The festival opened with the poetic and brutal Southern Gothic tale My Father Die, kicking off a father-child theme that bookended the festival, being also the focus of closing film Train to Busan. Although director Sean Brosnan went somewhat overboard with the Gothicness, My Father Die compellingly tells the tale of Asher, a deaf young man traumatised by the events of his childhood, who must fight off the ogre-like figure of his monstrous father (the child-eating Titan Kronos, father of Zeus, is referenced at the beginning).
At the other end of the festival, and in a completely different genre, Korean zombie action film Train to Busan was concerned with a career-obsessed father and his unhappy little girl. Representing everything that is wrong with capitalist big business, the father is forced to reassess his ruthless, selfish principles as the passengers of the train they are travelling in become infected with a virus that turns them into rabid zombies. The father-daughter relationship provides the emotional core of this efficient action horror film, but develops in a way that is far too sentimental. Surprisingly, this big Korean box-office success was directed by Yeon Sang-ho, who gave us one of the harshest, most harrowing films of recent years, high school animé The King of Pigs, which, although it centred on young boys, had not one ounce of sentimentality about it. Yeon Sang-ho also made another zombie film this year, this one in animation form, Seoul Station, which sounds closer to The King of Pigs in its themes and approach than Train to Busan.
Parental anxiety dominated the festival, with mothers taking centre stage in the disappointing Argentine thriller White Coffin (particularly marred by its puzzlingly ill-judged sound design), the atmospheric Danish pregnancy horror Shelley, and the excellent Iranian tale of evil Under the Shadow, which mixed political and otherworldly terrors in a tightly wound-up and emotionally charged feminist drama. A different type of feminist enquiry was found in The Love Witch, in which director Anna Biller plays the title character, who has fashioned herself into what men want using magic in order to find love. The film is a gorgeous-looking, meticulously designed throwback to 1960s cinema that revisits that period from a female angle, but its extremely self-conscious approach does not produce any truly challenging or fresh commentary on sexual politics.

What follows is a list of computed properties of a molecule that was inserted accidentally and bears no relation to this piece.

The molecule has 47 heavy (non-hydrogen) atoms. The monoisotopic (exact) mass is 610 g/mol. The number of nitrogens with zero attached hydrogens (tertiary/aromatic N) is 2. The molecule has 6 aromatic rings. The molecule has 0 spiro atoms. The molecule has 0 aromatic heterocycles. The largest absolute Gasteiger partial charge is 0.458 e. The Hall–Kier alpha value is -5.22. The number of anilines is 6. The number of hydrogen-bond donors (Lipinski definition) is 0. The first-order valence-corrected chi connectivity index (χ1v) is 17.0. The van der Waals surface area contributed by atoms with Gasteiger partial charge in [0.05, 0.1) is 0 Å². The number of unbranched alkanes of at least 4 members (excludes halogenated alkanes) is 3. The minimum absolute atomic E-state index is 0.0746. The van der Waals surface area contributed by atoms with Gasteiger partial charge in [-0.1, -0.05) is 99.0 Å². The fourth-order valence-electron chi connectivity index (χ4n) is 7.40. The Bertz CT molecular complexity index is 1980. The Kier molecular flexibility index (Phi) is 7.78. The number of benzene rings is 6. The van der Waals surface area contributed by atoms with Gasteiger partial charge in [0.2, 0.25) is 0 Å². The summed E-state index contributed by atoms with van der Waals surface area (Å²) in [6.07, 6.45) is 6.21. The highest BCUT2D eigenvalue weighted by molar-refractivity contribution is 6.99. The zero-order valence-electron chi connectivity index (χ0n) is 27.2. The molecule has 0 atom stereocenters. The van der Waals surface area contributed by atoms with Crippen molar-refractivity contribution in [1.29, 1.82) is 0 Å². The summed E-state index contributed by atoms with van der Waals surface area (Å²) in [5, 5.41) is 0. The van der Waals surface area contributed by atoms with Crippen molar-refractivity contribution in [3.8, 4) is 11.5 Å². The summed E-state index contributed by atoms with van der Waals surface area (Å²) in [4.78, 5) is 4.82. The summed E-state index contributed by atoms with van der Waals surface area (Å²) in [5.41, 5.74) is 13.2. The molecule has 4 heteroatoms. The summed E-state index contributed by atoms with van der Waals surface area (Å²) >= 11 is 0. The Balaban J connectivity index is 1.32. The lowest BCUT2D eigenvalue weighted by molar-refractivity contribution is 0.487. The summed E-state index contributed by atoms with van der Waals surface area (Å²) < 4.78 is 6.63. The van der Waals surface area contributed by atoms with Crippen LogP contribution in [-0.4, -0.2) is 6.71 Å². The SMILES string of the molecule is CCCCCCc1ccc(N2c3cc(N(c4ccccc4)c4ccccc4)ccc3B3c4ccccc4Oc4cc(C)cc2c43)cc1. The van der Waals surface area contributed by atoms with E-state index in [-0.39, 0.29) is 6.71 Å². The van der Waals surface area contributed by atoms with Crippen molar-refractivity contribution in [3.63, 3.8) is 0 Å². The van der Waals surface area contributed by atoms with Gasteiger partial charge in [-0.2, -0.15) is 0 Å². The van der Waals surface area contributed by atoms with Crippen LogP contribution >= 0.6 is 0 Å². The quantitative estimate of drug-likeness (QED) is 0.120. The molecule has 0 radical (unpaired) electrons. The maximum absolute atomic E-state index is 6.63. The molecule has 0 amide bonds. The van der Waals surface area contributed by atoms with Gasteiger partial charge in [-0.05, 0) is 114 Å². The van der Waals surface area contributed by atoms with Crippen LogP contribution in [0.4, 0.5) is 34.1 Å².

From families to houses: another theme that emerged from this year’s festival was the mazes of the mind, with Laura Casabé’s convoluted plunge into the artistic mind Benavidez’s Case, Darren Lynn Bousman’s Abattoir and French TV mini-series Beyond the Walls. In Abattoir, a journalist begins to investigate when whole rooms where crimes have been committed are removed from houses recently purchased. The premise was very appealing, the idea of mixing up eras was nicely disorientating, but the hotch-potch of ingredients failed to cohere into a meaningful whole and the acting and direction had that lifeless, sanitized slickness that has become typical of American horror productions these days. By contrast, Beyond the Walls intelligently constructed an oppressive labyrinthine architecture of the mind that worked both as a psychological space and as a nightmarish world of dread.
Other types of confined spaces explored transgressive relationships, as in American psychological thriller Pet and psychedelic Mexican delirium We Are the Flesh. Pet had the merit to try to do something different but that was also the problem: it tried too hard and some of the twists in plot and characterisation were too self-consciously contrived. At the other end of the scale, Emiliano Rocha Minter’s debut, while inspired by literary masters of transgression, was made with the guts and delivered an intensely visceral punch that few films can equal. It was by far the most accomplished, imaginative, coherent and radical film of the festival.